I’ll be on MSNBC’s “The Ed Show” at 8 p.m. ET to discuss Rove and the angry GOP.
Joan Walsh is Salon's editor at large and the author of "What's the Matter With White People: Finding Our Way in the Next America." More Joan Walsh.
More Related Stories
- Experts: Fox News spying scandal a game-changer
- Stockholm riots rage for third day
- Wall Street firm's "Golden Pitchbook" is totally sexist, full of lies
- Must-see morning clip: Toronto's eccentric and allegedly crack-smoking mayor
- Federal court strikes down Arizona abortion ban
- Jodi Arias: I deserve a second chance
- Oklahoma residents return home to pick up the pieces
- Florida man with connection to Tsarnaev killed by FBI
- FBI identifies 5 Benghazi suspects
- Here come the tornado truthers. Already
- Peace Corps to allow gay couples to volunteer together
- Moore officials: Funds for "safe rooms" were held up by red tape
- Rand Paul: Congress should apologize to Apple, not the other way around
- Rescue crews race to find tornado survivors
- Looting in Oklahoma?
- Hundreds of low-wage federally contracted workers strike in D.C.
- Okla. mother's tearful reunion with her 8-year-old son
- New campaign compares gun control to anti-LGBT discrimination
- Study: Salt Lake City is gay parenting capital of the U.S.
- Inhofe and Coburn: Red state hypocrites
- Teen activist to meet with Abercrombie CEO
Featured Slide Shows
The week in 10 picsclose X
- 1 of 11
Lisa Montgomery embraces her nephew Thursday after a tornado tore apart her home in Cleburne, Texas. The twister killed six people and destroyed entire swaths of the North Texas town.
Credit: AP/LM Otero
Jack McMahon, the defense attorney for abortion doctor Kermit Gosnell, speaks outside the Criminal Justice Center in Philadelphia Tuesday. His client was convicted of killing three babies in his clinic, and will serve multiple life sentences.
Credit: AP/Matt Rourke
A photo taken Monday captures Vice President Joe Biden's response to a Milwaukee second-grader's innovative proposal to end America's epidemic of gun violence. This guy!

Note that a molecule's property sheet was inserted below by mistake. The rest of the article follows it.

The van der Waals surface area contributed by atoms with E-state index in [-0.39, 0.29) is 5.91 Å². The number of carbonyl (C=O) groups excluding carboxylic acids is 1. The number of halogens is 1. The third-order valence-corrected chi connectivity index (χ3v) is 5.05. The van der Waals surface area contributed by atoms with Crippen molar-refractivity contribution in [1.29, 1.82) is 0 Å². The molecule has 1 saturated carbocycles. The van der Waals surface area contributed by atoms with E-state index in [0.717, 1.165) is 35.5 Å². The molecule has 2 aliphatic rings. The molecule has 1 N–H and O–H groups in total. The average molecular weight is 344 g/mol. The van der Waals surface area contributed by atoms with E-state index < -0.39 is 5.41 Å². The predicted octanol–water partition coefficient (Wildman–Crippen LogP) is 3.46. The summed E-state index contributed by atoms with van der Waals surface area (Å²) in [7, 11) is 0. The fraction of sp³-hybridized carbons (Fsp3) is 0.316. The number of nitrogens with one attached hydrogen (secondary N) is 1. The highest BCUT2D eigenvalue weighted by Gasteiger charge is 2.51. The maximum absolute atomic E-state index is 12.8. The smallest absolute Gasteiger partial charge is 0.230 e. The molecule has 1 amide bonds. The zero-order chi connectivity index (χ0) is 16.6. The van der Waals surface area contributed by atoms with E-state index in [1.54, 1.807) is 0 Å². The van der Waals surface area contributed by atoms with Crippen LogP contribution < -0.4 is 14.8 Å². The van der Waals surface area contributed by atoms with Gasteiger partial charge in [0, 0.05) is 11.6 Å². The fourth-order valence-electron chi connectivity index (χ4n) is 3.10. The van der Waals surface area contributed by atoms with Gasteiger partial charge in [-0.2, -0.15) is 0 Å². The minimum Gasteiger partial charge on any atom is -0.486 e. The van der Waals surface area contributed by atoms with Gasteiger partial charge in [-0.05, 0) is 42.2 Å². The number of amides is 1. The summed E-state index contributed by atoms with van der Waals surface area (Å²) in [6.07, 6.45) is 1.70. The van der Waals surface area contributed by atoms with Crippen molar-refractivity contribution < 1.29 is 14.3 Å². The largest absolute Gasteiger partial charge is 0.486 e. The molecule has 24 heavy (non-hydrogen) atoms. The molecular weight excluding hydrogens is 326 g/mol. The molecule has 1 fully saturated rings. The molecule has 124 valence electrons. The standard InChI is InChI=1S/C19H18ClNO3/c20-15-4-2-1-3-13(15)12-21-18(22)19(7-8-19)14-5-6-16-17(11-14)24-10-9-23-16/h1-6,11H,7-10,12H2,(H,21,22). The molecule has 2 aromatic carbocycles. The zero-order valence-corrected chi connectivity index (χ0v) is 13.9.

Credit: AP/Jenny Aicher
Sen. Rand Paul, R-Ky., flanked by a grouper-eyed Michele Bachmann, addresses the IRS' admission that it targeted Tea Party groups in advance of the 2012 election. In an op-ed for CNN Thursday, the Kentucky senator slammed the president for his faux outrage.
Credit: AP/Molly Riley
Ousted IRS chief Steven Miller is sworn in on Capitol Hill Friday. Miller testified before the House Ways and Means Committee on the extra scrutiny the agency gave conservative groups applying for tax-exempt status.
Credit: AP/J. Scott Applewhite
Attorney General Eric Holder pauses as he testifies on Capitol Hill before the House Judiciary Committee Wednesday. Holder is under fire, among other things, for the Justice Department's gathering of phone records at the Associated Press.
Credit: AP/Carolyn Kaster
O.J. Simpson sits during an evidentiary hearing at Clark County District Court in Las Vegas, Nev., Thursday. Simpson, who is currently serving a nine-to-33-year sentence in state prison for armed robbery and kidnapping, is using a writ of habeas corpus to seek a new trial.
Credit: AP/Las Vegas Review-Journal/Jeff Scheid
Major Tom to ground control: On Sunday astronaut Chris Hadfield recorded the first music video from space, a cover of David Bowie's "Space Oddity."
Credit: AP/NASA/Chris Hadfield
When it rains it pours. President Barack Obama speaks during a news conference Thursday with Turkish Prime Minister Recep Tayyip Erdogan, inexplicably inspiring an #umbrellagate Twitter meme.
Credit: AP/Jacquelyn Martin
A smoke plume rises high above a road block at the intersection of County A and Ross Road east of Solon Springs, Wis., Tuesday. No injuries were reported, but the the wildfire caused evacuations across northwestern Wisconsin.
Credit: AP/The Duluth News-Tribune/Clint Austin
Recent Slide Shows
- 1 of 11